Barclays reported weaker-than-expected third-quarter results Thursday, underlining the challenges for incoming Chief Executive Jes Staley to make the bank more profitable.
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The bank, which on Wednesday confirmed that Mr. Staley will be its new CEO from Dec. 1, said the costs of separating its retail and investment banks in Britain--so-called "ring-fencing"--will push core costs to around GBP14.9 billion next year, above a previous GBP14.5 billion target. Its previous guidance for a 12% or higher return on equity next year in its core business was revised down to 11%.
Barclays said third-quarter net profit rose to GBP417 million from GBP379 million a year earlier. But after stripping out several one-off items, adjusted pretax profit missed analyst estimates at GBP1.43 billion, down from GBP1.59 billion in the same quarter last year. Analysts had expected adjusted pretax profit of around GBP1.65 billion.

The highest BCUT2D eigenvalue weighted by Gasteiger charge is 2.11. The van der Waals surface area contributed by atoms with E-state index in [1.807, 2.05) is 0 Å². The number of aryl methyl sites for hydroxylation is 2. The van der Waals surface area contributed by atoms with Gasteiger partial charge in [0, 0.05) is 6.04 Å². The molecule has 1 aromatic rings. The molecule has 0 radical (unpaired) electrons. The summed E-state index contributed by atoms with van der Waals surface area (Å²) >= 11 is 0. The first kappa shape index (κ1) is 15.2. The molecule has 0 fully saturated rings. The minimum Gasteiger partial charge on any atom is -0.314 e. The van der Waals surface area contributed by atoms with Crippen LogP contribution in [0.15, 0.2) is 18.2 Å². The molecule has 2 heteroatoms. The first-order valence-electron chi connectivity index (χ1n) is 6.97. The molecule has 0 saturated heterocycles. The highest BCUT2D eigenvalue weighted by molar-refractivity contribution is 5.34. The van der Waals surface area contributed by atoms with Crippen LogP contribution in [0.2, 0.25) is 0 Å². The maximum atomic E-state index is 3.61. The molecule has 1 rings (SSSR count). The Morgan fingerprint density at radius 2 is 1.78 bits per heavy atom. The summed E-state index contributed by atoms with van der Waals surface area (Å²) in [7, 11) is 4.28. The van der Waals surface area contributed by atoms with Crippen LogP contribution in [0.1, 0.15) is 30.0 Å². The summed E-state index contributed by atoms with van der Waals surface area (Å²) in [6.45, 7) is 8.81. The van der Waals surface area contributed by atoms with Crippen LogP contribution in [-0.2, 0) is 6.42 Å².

Extra charges in the quarter included GBP290 million related to the rates provided to some customers on currency transactions between 2005 and 2012. The bank also booked a GBP201 million loss on the previously announced sale of its Portuguese retail bank.
The results come as Mr. Staley joins the bank after more than three decades at J.P. Morgan Chase & Co. and a stint at investment firm BlueMountain Capital Management. Investors are watching closely for any changes Mr. Staley might make to the bank's plan to shrink its investment bank and focus on the U.K., U.S. and South Africa.
In a memo to Barclays staff Wednesday, Mr. Staley indicated that there would be no major strategy shifts but that progress made under former CEO Antony Jenkins can now "move forward at speed."
Mr. Jenkins was dismissed by the board in July over concerns that he was taking too long to push through the bank's overhaul.
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